• Ernest Rutherford was born on August, 30, 1871 in Brightwater, New Zealand. Ernest Rutherford graduated M.A. in Mathematics and Physical Science and received the B.Sc. degree the following year at the University of New Zealand, Wellington. During 1894, he went to Trinity College, Cambridge, as a research student at the Cavendish Laboratory under J.J. Thomson. Later he took up academic assignments at McGill University, University of Manchester and in 1919 he succeeded Sir Joseph Thomson as Cavendish Professor of Physics at Cambridge University.
  • Rutherford's research invention was a detector for electromagnetic waves and contributions include photoelectric effect, discovery of the existence of alpha and beta rays in uranium radiation. In 1902, he formulated a theory that elements could disintegrate and be transformed into other elements. He postulated the concept of the "nucleus", greatest contribution to physics. According to him, practically the whole mass of the atom and at the same time all positive charge of the atom is concentrated in a minute space at the centre. In 1912, Niels Bohr joined him at Manchester and he adapted Rutherford's nuclear structure to Max Planck's quantum theory and so obtained a theory of atomic structure, Heisenberg's concept. Each element could then be assigned an atomic number and, more important, the properties of each element could be defined by this number. In 1919, during his last year at Manchester, he discovered that the nuclei of certain light elements, such as nitrogen, could be "disintegrated" by the impact of energetic alpha particles coming from some radioactive source and that during this process fast protons were emitted.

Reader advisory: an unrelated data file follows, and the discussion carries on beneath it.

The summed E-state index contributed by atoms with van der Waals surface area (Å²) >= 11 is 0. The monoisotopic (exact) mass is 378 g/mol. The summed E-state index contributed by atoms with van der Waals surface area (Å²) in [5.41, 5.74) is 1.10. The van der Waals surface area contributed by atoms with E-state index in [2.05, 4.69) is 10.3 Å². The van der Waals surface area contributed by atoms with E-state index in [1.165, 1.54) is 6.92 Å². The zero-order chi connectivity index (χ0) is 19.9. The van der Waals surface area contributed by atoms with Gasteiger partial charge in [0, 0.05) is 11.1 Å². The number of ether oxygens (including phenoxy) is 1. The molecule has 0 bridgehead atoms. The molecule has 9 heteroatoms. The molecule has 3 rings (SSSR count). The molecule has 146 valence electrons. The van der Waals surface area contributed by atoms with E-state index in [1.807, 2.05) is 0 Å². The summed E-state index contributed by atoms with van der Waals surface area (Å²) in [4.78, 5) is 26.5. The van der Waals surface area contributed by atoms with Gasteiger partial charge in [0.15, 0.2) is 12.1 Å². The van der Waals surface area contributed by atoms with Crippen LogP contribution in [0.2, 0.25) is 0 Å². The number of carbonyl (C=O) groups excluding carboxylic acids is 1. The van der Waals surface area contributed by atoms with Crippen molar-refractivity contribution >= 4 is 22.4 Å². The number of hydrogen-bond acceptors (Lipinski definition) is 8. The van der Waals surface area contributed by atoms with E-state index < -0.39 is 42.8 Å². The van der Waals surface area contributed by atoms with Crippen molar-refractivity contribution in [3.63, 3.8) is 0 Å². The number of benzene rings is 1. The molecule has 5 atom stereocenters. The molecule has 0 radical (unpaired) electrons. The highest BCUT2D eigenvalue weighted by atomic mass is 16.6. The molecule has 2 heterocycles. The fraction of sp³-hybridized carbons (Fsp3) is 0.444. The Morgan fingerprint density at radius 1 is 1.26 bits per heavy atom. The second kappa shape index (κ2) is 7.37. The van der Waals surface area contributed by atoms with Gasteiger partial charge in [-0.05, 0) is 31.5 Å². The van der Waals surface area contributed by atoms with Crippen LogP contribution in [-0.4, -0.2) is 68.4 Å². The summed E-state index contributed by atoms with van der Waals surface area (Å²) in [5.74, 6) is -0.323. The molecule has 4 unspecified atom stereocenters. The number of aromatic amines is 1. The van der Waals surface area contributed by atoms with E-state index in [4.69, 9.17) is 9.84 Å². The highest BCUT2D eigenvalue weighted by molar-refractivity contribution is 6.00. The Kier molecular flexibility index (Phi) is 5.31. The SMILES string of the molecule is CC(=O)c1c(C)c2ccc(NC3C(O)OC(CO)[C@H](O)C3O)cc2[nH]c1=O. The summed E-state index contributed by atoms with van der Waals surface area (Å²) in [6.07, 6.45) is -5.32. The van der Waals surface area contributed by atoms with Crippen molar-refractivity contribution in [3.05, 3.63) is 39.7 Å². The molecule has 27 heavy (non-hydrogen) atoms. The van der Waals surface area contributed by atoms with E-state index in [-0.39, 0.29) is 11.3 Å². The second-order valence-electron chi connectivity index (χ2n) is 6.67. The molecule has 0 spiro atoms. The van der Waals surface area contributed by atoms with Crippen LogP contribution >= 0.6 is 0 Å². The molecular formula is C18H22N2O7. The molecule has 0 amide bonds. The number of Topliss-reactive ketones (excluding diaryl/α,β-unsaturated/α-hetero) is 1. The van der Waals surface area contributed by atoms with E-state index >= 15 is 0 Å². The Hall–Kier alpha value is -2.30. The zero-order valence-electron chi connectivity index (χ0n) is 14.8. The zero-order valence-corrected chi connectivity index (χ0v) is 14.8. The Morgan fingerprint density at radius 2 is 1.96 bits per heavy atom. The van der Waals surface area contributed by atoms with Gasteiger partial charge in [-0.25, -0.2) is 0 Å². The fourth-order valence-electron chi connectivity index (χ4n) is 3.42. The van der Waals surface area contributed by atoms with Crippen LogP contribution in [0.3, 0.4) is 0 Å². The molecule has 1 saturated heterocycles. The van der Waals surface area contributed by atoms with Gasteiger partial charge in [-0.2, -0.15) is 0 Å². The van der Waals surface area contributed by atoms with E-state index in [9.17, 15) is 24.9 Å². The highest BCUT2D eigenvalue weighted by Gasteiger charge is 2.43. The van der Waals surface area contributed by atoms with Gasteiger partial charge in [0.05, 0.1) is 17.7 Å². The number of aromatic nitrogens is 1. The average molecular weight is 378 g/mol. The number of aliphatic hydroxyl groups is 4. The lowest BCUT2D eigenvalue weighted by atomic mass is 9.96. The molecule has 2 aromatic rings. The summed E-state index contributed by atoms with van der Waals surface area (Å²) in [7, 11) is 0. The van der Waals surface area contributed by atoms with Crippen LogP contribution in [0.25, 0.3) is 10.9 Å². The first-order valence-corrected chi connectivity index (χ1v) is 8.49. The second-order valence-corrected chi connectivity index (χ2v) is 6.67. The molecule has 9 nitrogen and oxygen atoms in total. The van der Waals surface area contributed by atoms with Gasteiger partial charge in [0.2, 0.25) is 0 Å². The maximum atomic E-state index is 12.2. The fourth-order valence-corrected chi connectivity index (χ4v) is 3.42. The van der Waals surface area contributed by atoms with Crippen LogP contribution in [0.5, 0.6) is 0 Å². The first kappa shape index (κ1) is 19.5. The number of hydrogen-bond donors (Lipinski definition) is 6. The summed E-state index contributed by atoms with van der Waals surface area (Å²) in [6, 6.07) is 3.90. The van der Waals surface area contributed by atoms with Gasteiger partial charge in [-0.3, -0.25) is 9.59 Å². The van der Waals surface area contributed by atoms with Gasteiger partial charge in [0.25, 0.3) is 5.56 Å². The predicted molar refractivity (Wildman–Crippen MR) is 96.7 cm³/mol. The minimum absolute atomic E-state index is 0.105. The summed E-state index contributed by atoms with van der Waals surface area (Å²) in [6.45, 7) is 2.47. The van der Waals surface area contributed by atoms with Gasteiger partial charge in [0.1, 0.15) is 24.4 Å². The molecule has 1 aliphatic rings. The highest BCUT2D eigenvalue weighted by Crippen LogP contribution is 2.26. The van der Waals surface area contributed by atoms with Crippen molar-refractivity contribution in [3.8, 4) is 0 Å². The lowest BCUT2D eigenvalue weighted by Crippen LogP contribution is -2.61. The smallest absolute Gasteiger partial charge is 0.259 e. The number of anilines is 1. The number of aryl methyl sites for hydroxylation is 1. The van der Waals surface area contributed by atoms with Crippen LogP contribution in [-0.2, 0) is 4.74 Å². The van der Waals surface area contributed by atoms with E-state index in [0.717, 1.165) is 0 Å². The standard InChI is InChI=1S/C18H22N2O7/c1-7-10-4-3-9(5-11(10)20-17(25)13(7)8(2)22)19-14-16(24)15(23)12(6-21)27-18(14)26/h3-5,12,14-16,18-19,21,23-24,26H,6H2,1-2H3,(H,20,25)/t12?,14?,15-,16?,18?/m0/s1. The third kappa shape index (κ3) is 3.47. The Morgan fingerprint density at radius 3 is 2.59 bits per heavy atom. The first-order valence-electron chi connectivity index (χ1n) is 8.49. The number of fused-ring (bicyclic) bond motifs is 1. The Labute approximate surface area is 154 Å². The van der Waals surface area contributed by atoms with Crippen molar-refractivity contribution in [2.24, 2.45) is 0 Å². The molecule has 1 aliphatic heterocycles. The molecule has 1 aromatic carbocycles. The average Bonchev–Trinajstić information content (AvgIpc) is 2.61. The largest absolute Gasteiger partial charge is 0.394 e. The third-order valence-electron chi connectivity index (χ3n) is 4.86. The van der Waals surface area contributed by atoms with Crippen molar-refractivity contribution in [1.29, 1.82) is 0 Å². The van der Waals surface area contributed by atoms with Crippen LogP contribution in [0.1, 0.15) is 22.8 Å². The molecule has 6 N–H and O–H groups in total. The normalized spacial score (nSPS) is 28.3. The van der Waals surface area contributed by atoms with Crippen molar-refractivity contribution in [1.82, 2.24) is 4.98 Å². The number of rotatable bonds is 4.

• An inspiring leader of the Cavendish Laboratory, he steered numerous future Nobel Prize winners like Chadwick, Blackett, Cockcroft and Walton towards their great achievements. In addition, several other laureates like G.P. Thomson, Appleton, Powell, and Aston were also worked with him at the Cavendish for shorter or longer periods.
  • Chemistry Nobel Prize for the year1908 was awarded to Rutherford "for his investigations into the disintegration of the elements, and the chemistry of radioactive substances".
  • Rutherford has published several books for the benefit of next generations.  Between 1925 and 1930 he served as President of the Royal Society. Encyclopaedia Britannica considers him to be the greatest experimentalist since Michael Faraday.  Rutherford's main recreations were golf and motoring. He died in Cambridge on October 19, 1937. His ashes were buried in the nave of Westminster Abbey, just west of Sir Isaac Newton's tomb and by that of Lord Kelvin.

Contributed by Dr M Chandrasekharam, CSIR-Indian Institute of Chemical Technology, Hyderabad